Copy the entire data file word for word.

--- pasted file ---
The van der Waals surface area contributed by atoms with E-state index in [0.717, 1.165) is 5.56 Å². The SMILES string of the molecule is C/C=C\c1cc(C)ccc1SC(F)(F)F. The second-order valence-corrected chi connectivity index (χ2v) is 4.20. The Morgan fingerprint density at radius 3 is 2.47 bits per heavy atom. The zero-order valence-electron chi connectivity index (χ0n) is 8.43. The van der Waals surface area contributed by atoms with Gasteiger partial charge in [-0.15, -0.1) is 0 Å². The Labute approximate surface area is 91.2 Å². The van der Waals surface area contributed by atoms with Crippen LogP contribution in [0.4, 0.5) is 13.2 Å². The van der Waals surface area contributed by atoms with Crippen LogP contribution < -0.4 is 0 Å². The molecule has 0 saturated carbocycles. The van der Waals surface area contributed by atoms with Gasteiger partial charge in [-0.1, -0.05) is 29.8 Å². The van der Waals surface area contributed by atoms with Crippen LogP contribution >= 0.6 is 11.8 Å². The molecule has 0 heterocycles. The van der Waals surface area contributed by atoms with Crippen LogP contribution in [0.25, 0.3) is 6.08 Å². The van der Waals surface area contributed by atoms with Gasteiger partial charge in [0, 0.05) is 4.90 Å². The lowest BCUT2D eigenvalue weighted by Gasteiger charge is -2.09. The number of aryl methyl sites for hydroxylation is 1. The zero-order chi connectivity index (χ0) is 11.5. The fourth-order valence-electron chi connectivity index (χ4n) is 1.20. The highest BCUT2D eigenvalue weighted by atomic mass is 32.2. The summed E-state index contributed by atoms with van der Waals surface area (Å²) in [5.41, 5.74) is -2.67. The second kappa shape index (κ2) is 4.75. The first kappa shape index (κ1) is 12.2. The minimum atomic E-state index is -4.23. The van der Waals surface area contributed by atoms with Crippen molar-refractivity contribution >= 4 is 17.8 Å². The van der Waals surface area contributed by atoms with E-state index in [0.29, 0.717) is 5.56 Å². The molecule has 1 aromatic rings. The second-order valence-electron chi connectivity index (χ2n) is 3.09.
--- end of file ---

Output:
The van der Waals surface area contributed by atoms with E-state index in [0.717, 1.165) is 5.56 Å². The SMILES string of the molecule is C/C=C\c1cc(C)ccc1SC(F)(F)F. The second-order valence-corrected chi connectivity index (χ2v) is 4.20. The Morgan fingerprint density at radius 3 is 2.47 bits per heavy atom. The zero-order valence-electron chi connectivity index (χ0n) is 8.43. The van der Waals surface area contributed by atoms with Gasteiger partial charge in [-0.15, -0.1) is 0 Å². The Labute approximate surface area is 91.2 Å². The van der Waals surface area contributed by atoms with Crippen LogP contribution in [0.4, 0.5) is 13.2 Å². The van der Waals surface area contributed by atoms with Crippen LogP contribution < -0.4 is 0 Å². The molecule has 0 saturated carbocycles. The van der Waals surface area contributed by atoms with Gasteiger partial charge in [-0.1, -0.05) is 29.8 Å². The van der Waals surface area contributed by atoms with Crippen LogP contribution >= 0.6 is 11.8 Å². The molecule has 0 heterocycles. The van der Waals surface area contributed by atoms with Crippen LogP contribution in [0.25, 0.3) is 6.08 Å². The van der Waals surface area contributed by atoms with Gasteiger partial charge in [0, 0.05) is 4.90 Å². The lowest BCUT2D eigenvalue weighted by Gasteiger charge is -2.09. The number of aryl methyl sites for hydroxylation is 1. The zero-order chi connectivity index (χ0) is 11.5. The fourth-order valence-electron chi connectivity index (χ4n) is 1.20. The highest BCUT2D eigenvalue weighted by atomic mass is 32.2. The summed E-state index contributed by atoms with van der Waals surface area (Å²) in [5.41, 5.74) is -2.67. The second kappa shape index (κ2) is 4.75. The first kappa shape index (κ1) is 12.2. The minimum atomic E-state index is -4.23. The van der Waals surface area contributed by atoms with Crippen molar-refractivity contribution >= 4 is 17.8 Å². The van der Waals surface area contributed by atoms with E-state index in [0.29, 0.717) is 5.56 Å². The molecule has 1 aromatic rings. The second-order valence-electron chi connectivity index (χ2n) is 3.09.